By John Glaser
Matt Yglesias is right to point out that the health care and education sectors have stagnated over the past few decades compared to the technology sector, both for consumers and professionals. Innovations with personal computers, software, the internet, etc have lent Americans unprecedented productivity gains, higher standards of living, and more affordable prices. All the while, health care and education have become way too costly, inefficient, and troublesome.
Interestingly, he fails to point out an important correlation. Health care and Education are among the highest funded, bureaucratically entangled, and most controlled sectors of the national economy in federal and state budgets.
Here at CCAP, we try to illustrate the ways in which this level of government intervention can introduce massive inefficiencies, general stagnation, and can lead to broader social ills. For example, aggressive subsidization of higher education can lead, conversely, to rising costs. Secondary effects of this abound (here, here, and here, for starters).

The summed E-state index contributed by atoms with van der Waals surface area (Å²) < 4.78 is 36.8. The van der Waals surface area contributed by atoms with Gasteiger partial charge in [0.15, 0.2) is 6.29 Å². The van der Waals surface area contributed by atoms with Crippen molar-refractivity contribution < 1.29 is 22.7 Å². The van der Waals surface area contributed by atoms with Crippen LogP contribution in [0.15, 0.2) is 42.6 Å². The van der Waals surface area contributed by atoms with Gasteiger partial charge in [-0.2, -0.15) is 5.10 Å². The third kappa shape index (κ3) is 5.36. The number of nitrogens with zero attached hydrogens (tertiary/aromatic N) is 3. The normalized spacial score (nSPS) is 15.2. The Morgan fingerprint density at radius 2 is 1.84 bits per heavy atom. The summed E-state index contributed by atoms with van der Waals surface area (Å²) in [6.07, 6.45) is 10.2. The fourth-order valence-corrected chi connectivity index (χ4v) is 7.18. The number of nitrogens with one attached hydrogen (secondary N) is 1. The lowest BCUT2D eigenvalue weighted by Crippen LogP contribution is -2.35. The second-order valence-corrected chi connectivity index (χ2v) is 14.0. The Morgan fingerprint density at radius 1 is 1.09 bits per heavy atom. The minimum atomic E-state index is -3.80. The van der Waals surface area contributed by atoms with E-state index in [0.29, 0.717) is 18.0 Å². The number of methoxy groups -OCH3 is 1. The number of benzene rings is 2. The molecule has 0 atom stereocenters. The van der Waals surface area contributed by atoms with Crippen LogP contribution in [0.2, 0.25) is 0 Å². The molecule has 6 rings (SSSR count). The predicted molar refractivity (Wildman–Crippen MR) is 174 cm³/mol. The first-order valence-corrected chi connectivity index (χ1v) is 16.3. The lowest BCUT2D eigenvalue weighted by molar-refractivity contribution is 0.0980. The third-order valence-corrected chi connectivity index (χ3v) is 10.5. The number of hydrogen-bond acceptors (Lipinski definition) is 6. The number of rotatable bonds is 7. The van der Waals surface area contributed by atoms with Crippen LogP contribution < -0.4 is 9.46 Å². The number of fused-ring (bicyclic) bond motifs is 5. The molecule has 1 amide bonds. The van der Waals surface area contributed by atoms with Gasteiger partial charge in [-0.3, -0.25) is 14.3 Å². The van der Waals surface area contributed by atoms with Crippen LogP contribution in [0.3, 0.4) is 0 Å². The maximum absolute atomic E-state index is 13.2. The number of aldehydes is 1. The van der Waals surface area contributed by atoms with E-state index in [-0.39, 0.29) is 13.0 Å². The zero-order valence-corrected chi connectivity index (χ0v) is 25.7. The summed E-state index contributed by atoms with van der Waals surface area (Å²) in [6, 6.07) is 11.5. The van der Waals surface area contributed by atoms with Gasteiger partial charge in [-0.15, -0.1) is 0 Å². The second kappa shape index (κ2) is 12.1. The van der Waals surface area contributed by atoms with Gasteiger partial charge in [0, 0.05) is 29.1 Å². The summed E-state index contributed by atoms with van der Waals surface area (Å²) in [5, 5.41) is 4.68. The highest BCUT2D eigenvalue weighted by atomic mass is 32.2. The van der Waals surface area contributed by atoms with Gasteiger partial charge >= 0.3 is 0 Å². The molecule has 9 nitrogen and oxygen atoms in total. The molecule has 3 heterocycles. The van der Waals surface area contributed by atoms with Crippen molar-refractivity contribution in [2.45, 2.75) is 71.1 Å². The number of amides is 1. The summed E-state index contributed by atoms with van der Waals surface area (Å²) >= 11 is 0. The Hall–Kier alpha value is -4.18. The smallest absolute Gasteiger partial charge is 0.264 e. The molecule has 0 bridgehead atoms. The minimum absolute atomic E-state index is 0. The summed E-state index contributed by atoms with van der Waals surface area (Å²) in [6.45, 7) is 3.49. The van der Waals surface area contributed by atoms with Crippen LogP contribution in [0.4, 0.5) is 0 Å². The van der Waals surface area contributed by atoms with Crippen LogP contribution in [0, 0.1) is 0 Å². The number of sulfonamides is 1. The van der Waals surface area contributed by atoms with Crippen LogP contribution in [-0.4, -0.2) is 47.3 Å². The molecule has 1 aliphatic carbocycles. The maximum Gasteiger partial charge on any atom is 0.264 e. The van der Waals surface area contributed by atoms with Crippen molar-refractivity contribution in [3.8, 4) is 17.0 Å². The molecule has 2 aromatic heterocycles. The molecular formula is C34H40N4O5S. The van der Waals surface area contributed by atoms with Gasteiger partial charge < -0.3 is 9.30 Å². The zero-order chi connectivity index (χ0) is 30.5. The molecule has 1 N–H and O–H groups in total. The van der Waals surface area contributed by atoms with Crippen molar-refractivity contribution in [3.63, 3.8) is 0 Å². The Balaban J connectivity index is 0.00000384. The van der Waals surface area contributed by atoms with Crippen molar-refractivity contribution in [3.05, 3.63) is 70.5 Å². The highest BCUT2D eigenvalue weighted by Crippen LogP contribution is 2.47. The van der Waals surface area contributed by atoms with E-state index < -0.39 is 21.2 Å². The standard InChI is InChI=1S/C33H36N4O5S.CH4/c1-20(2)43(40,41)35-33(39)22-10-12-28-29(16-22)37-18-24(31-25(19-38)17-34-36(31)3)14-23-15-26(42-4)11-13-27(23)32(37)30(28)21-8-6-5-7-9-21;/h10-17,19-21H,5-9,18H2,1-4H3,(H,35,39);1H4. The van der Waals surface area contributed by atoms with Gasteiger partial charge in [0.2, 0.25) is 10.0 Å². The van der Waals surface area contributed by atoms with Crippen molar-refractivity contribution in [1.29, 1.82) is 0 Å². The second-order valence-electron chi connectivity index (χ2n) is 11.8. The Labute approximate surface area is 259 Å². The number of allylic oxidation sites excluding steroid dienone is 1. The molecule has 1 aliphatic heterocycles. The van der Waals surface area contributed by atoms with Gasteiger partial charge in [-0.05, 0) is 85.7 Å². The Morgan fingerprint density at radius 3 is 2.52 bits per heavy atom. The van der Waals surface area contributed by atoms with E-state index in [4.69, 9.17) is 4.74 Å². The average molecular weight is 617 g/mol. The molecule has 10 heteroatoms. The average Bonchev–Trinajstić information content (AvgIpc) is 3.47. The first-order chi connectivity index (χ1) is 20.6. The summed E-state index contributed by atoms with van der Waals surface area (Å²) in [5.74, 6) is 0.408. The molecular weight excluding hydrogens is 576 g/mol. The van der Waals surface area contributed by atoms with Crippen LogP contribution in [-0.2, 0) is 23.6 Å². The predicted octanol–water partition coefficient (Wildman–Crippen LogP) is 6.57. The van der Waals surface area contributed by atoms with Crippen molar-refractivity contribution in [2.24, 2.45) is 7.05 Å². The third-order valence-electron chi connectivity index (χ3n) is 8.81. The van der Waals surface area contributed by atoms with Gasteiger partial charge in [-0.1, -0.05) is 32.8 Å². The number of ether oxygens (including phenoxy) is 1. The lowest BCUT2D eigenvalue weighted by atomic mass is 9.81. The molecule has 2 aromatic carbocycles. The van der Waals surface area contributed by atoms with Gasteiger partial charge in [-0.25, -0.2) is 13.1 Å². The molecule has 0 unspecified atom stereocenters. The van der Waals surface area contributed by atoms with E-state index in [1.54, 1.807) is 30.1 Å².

The consumer and professional technology sector, on the other hand, is one where government funding and control is nil. As a result, Americans get more for less over time. More efficiency, more productivity, more innovation for less cost and less hassle. This is why I've been writing so much about the need to more aggressively embrace technology into the education sector. We need to totally rethink the way we pay for and execute higher education from the beginning. A big part of this is getting it out of the hands of government.